A Lebanese political activist has been under fire for a racist comment he made during a live Facebook video, in which he called on his followers to take to the streets in response to the government's latest decisions.
Translation: "Humans have made it all the way to the moon and this guy still says "a black slave..."
As the Lebanese Ministry of Interior decides to ease restrictions on several businesses despite the Coronavirus pandemic, political activist Rabih El-Zein stirred a lot of debate after using a racially charged term, referring to the on-going Black Lives Matter protests in the United States.
In the video, El-Zein called on his followers to protest against the government's latest plans to reopen the country amidst economic pressure, suggesting that they should feel encouraged by the protests in the US.
نسف اللغة و نسف حقوق الانسان ب ١٥ ثانية— Moussa ? (@mimoussaaa) May 31, 2020
Translation: "He's destroyed both the correctness language and human rights values in just 15 seconds"
El-Zein added: "In America, people are revolting because of, excuse me, a black slave..."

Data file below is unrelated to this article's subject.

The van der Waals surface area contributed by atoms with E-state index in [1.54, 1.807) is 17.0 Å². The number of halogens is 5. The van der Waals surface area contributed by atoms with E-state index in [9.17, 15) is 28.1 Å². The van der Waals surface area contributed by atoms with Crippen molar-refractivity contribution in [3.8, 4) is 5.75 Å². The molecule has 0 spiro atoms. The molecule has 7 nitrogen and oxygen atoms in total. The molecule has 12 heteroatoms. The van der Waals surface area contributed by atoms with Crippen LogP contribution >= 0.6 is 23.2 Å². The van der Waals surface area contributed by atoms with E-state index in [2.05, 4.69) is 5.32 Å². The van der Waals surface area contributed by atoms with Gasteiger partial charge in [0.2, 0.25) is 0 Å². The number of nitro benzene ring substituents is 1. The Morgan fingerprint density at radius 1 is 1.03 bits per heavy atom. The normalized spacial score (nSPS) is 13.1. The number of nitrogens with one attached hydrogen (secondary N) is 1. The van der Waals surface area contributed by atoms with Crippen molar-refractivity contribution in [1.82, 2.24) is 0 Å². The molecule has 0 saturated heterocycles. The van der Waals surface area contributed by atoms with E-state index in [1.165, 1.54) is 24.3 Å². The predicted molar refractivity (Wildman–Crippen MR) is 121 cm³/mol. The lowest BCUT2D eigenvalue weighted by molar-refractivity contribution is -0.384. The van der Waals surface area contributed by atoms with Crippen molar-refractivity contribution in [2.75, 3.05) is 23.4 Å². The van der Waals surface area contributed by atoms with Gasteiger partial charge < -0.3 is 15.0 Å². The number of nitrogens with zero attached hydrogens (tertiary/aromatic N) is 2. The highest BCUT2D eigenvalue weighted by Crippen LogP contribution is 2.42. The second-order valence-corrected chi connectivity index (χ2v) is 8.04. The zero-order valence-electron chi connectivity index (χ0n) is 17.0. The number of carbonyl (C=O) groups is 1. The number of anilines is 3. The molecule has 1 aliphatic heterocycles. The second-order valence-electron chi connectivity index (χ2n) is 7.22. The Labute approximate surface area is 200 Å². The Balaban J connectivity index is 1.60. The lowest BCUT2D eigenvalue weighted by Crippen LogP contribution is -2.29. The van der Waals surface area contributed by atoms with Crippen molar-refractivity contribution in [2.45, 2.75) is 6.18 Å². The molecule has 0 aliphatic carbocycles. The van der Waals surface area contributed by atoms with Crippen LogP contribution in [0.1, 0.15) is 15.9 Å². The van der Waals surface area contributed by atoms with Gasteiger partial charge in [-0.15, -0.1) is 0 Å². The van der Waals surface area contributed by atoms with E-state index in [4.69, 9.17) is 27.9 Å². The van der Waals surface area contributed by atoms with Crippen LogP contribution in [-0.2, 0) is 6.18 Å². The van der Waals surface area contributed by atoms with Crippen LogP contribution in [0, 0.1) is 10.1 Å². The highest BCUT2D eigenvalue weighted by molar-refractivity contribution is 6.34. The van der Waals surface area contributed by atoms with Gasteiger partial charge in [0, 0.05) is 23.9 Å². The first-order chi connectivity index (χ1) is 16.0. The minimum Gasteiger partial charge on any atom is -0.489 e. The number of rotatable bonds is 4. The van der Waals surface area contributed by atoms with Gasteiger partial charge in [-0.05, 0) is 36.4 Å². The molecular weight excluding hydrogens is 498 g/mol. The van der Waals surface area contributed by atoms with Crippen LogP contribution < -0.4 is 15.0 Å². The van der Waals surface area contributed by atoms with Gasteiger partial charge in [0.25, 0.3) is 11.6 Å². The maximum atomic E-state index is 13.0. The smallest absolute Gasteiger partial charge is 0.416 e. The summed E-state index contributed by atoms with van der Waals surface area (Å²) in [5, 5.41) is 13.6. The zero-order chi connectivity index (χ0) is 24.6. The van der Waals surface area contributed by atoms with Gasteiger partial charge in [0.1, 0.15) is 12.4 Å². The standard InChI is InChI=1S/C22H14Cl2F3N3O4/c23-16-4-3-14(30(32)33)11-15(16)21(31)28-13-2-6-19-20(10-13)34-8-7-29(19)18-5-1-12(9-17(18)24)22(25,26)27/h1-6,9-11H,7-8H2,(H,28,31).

Online comments were quick to react to his choice of words saying that he should know better especially that he's calling for social and economic justice in Lebanon.
The Arabic word for slave: Abd, is still used often to refer to people with darker skins in the Arabic-speaking world, and is recognized as a racially offensive one.
مقرف جداً لما واحد محسوب "ناشط" سياسي اسمه ربيع الزين يقول "الاميركان كرمال "عبد" أسود خربوا الدني" بسياق دعوته الناس بلبنان تتحرك..— ديانا مقلد Diana Moukalled (@dianamoukalled) May 31, 2020
مش مبرر إنو بعد في حدا بيستعمل هيك تعبير عنصري مقيت.
اللي عقله بعد ما بيستوعب شو يعني حقوق وشو يعني مساواة ما بيطلعله ينظرّ بالثورات ...
Translation: "It's utterly disgusting that someone who's regarded as a "political activist"; Rabih El-Zein says: "Americans have flipped out for a black salve" so he calls on Lebanese people to take action. There's no justification for anyone using such a racist ugly term. If you're still unable to understand what rights and equality mean you can't just simply lecture others on revolutions."
Ever since protests broke out across American cities in the wake of George Floyd's killing by a white police officer in Minneapolis, Minnesota, the treatment of people with African origins in the Arab world has been an ongoing conversation on Arabic online platforms, including offensive terms used to describe them.
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